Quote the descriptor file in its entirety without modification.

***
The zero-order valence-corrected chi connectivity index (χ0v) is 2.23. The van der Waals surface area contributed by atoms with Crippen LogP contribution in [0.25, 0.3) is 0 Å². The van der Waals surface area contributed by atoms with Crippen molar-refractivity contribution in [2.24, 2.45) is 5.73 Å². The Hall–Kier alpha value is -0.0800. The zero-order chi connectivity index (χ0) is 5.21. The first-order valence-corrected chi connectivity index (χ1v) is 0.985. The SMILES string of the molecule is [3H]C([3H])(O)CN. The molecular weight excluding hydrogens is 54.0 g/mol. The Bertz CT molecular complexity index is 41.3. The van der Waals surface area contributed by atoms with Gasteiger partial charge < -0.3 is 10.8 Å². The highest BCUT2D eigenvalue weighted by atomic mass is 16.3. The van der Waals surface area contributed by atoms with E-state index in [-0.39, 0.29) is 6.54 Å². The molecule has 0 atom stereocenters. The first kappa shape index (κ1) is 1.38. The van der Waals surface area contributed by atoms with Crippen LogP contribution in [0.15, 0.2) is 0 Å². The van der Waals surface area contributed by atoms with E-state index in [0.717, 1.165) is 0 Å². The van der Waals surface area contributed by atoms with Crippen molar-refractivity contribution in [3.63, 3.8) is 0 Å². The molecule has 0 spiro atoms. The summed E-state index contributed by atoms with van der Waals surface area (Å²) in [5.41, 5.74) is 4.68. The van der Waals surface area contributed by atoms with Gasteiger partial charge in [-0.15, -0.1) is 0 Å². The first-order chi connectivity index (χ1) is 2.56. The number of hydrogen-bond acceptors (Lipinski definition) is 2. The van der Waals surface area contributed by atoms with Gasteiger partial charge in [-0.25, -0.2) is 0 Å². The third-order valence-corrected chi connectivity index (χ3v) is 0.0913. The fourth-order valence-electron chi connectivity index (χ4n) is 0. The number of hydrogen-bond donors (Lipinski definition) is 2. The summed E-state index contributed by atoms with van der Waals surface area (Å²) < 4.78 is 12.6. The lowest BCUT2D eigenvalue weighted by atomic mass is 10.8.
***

The zero-order valence-corrected chi connectivity index (χ0v) is 2.23. The van der Waals surface area contributed by atoms with Crippen LogP contribution in [0.25, 0.3) is 0 Å². The van der Waals surface area contributed by atoms with Crippen molar-refractivity contribution in [2.24, 2.45) is 5.73 Å². The Hall–Kier alpha value is -0.0800. The zero-order chi connectivity index (χ0) is 5.21. The first-order valence-corrected chi connectivity index (χ1v) is 0.985. The SMILES string of the molecule is [3H]C([3H])(O)CN. The molecular weight excluding hydrogens is 54.0 g/mol. The Bertz CT molecular complexity index is 41.3. The van der Waals surface area contributed by atoms with Gasteiger partial charge < -0.3 is 10.8 Å². The highest BCUT2D eigenvalue weighted by atomic mass is 16.3. The van der Waals surface area contributed by atoms with E-state index in [-0.39, 0.29) is 6.54 Å². The molecule has 0 atom stereocenters. The first kappa shape index (κ1) is 1.38. The van der Waals surface area contributed by atoms with Crippen LogP contribution in [0.15, 0.2) is 0 Å². The van der Waals surface area contributed by atoms with E-state index in [0.717, 1.165) is 0 Å². The van der Waals surface area contributed by atoms with Crippen molar-refractivity contribution in [3.63, 3.8) is 0 Å². The molecule has 0 spiro atoms. The summed E-state index contributed by atoms with van der Waals surface area (Å²) in [5.41, 5.74) is 4.68. The van der Waals surface area contributed by atoms with Gasteiger partial charge in [-0.15, -0.1) is 0 Å². The first-order chi connectivity index (χ1) is 2.56. The number of hydrogen-bond acceptors (Lipinski definition) is 2. The van der Waals surface area contributed by atoms with Gasteiger partial charge in [-0.25, -0.2) is 0 Å². The third-order valence-corrected chi connectivity index (χ3v) is 0.0913. The fourth-order valence-electron chi connectivity index (χ4n) is 0. The number of hydrogen-bond donors (Lipinski definition) is 2. The summed E-state index contributed by atoms with van der Waals surface area (Å²) < 4.78 is 12.6. The lowest BCUT2D eigenvalue weighted by atomic mass is 10.8.